When that happens, your spending habits might begin to impede on your ability to save sufficient funds for your retirement, keep a fully stocked emergency fund, or even pay off your debts.

Warning signs to look out for

Lifestyle inflation can creep in slowly. If you are not one to constantly look over your financial budget, it can be weeks, even months, before you start to notice that you are being affected. Here are a few signs to look out for.

  • The amount you are saving isn’t increasing

If you have recently gained a big pay raise, you should notice a decent increase in your savings or investing funds as well. A major red flag of lifestyle inflation is if this amount has stayed more or less the same for some time.

  • Your spending has increased in several areas

This is one way to notice an issue with your spending habits. With a close review of your budget, you can usually spot the difference between a strategic improvement to your quality of life, such as a new car or more apartment space for a new child, as opposed to just spending money across the board.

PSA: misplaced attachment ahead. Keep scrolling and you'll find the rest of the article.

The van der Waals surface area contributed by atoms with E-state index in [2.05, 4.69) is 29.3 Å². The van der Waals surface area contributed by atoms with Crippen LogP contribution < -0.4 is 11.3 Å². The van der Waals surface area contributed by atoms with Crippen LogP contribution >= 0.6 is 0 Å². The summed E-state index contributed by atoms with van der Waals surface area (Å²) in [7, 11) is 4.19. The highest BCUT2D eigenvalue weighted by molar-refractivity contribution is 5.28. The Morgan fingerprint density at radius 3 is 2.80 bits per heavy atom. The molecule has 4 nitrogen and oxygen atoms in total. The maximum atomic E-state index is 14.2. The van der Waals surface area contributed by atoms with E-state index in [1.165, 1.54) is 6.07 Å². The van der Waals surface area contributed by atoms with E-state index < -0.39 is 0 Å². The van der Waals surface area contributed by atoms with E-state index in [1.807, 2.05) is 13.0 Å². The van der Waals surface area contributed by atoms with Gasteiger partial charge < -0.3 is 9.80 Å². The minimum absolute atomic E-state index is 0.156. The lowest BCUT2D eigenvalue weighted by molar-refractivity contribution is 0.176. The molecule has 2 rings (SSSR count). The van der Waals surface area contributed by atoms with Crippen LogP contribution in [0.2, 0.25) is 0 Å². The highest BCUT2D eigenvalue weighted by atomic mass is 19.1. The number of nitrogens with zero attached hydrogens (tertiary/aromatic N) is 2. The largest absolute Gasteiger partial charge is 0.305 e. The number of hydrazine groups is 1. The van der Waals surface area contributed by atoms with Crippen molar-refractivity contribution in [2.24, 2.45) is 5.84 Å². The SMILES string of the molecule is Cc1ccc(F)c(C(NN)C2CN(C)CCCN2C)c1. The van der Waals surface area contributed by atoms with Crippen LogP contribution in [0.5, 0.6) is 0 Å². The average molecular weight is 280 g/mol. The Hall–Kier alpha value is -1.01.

• You don’t have a strong handle on your finances

Unfortunately, a feeling of guilt whenever you decide to check-in on your bank account is often a good sign that you have spent far more than you should have. As mentioned earlier, it is easy to lose yourself to a spending spree once you have gained a big paycheck, since it is often accompanied by a big boost to your self confidence. 

What you can do to avoid lifestyle inflation

Avoiding lifestyle inflation is crucial to building up your wealth and financial health. Just remember that you don’t have to go to the extreme and deprive yourself of all worldly possessions like a monk.

You can still treat yourself once in a while, but you also have to keep the big-picture in mind. This means reviewing major lifestyle decisions like where you live and how many children you will have, not whether or not you will eat out for lunch every week.

1. Make gradual changes to spending